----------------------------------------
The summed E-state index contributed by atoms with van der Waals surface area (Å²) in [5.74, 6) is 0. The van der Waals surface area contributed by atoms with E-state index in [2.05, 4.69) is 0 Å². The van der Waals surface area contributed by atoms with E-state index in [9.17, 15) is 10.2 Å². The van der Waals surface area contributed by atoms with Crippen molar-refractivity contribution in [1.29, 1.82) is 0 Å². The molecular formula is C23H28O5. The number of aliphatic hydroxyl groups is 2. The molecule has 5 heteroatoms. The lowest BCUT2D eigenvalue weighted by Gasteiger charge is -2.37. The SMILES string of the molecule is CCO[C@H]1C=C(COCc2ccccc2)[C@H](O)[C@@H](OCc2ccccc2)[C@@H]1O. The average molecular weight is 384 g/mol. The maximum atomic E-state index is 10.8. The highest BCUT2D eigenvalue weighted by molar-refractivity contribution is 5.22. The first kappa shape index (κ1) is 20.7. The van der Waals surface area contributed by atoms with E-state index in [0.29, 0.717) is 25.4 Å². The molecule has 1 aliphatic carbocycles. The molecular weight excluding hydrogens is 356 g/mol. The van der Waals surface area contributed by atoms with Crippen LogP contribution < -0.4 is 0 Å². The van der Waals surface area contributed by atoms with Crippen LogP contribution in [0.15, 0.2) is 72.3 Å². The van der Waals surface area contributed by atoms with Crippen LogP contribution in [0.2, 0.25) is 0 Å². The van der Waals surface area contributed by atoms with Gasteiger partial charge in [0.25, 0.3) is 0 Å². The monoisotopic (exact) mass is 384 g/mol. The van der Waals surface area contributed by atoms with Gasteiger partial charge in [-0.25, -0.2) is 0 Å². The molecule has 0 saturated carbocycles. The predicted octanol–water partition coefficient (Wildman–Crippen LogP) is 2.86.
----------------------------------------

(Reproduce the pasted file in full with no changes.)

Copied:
The summed E-state index contributed by atoms with van der Waals surface area (Å²) in [5.74, 6) is 0. The van der Waals surface area contributed by atoms with E-state index in [2.05, 4.69) is 0 Å². The van der Waals surface area contributed by atoms with E-state index in [9.17, 15) is 10.2 Å². The van der Waals surface area contributed by atoms with Crippen molar-refractivity contribution in [1.29, 1.82) is 0 Å². The molecular formula is C23H28O5. The number of aliphatic hydroxyl groups is 2. The molecule has 5 heteroatoms. The lowest BCUT2D eigenvalue weighted by Gasteiger charge is -2.37. The SMILES string of the molecule is CCO[C@H]1C=C(COCc2ccccc2)[C@H](O)[C@@H](OCc2ccccc2)[C@@H]1O. The average molecular weight is 384 g/mol. The maximum atomic E-state index is 10.8. The highest BCUT2D eigenvalue weighted by molar-refractivity contribution is 5.22. The first kappa shape index (κ1) is 20.7. The van der Waals surface area contributed by atoms with E-state index in [0.29, 0.717) is 25.4 Å². The molecule has 1 aliphatic carbocycles. The molecular weight excluding hydrogens is 356 g/mol. The van der Waals surface area contributed by atoms with Crippen LogP contribution < -0.4 is 0 Å². The van der Waals surface area contributed by atoms with Crippen LogP contribution in [0.15, 0.2) is 72.3 Å². The van der Waals surface area contributed by atoms with Crippen LogP contribution in [0.2, 0.25) is 0 Å². The van der Waals surface area contributed by atoms with Gasteiger partial charge in [0.25, 0.3) is 0 Å². The monoisotopic (exact) mass is 384 g/mol. The van der Waals surface area contributed by atoms with Gasteiger partial charge in [-0.25, -0.2) is 0 Å². The molecule has 0 saturated carbocycles. The predicted octanol–water partition coefficient (Wildman–Crippen LogP) is 2.86.